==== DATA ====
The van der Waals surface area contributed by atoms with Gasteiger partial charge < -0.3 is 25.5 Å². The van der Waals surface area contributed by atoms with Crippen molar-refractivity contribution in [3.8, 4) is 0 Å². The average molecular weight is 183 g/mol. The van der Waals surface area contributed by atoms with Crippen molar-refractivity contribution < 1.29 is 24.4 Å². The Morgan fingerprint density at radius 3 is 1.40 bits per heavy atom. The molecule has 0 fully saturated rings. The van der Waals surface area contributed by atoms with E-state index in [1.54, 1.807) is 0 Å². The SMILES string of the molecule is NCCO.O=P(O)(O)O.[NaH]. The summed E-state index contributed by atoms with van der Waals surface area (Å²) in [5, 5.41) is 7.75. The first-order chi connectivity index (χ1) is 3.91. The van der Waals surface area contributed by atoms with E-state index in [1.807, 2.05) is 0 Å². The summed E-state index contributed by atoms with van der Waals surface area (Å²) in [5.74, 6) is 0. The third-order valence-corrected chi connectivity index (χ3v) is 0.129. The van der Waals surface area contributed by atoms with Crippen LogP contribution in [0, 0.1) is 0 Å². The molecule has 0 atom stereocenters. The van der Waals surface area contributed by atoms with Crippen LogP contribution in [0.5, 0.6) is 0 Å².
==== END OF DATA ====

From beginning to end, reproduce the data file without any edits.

The van der Waals surface area contributed by atoms with Gasteiger partial charge < -0.3 is 25.5 Å². The van der Waals surface area contributed by atoms with Crippen molar-refractivity contribution in [3.8, 4) is 0 Å². The average molecular weight is 183 g/mol. The van der Waals surface area contributed by atoms with Crippen molar-refractivity contribution < 1.29 is 24.4 Å². The Morgan fingerprint density at radius 3 is 1.40 bits per heavy atom. The molecule has 0 fully saturated rings. The van der Waals surface area contributed by atoms with E-state index in [1.54, 1.807) is 0 Å². The SMILES string of the molecule is NCCO.O=P(O)(O)O.[NaH]. The summed E-state index contributed by atoms with van der Waals surface area (Å²) in [5, 5.41) is 7.75. The first-order chi connectivity index (χ1) is 3.91. The van der Waals surface area contributed by atoms with E-state index in [1.807, 2.05) is 0 Å². The summed E-state index contributed by atoms with van der Waals surface area (Å²) in [5.74, 6) is 0. The third-order valence-corrected chi connectivity index (χ3v) is 0.129. The van der Waals surface area contributed by atoms with Crippen LogP contribution in [0, 0.1) is 0 Å². The molecule has 0 atom stereocenters. The van der Waals surface area contributed by atoms with Crippen LogP contribution in [0.5, 0.6) is 0 Å².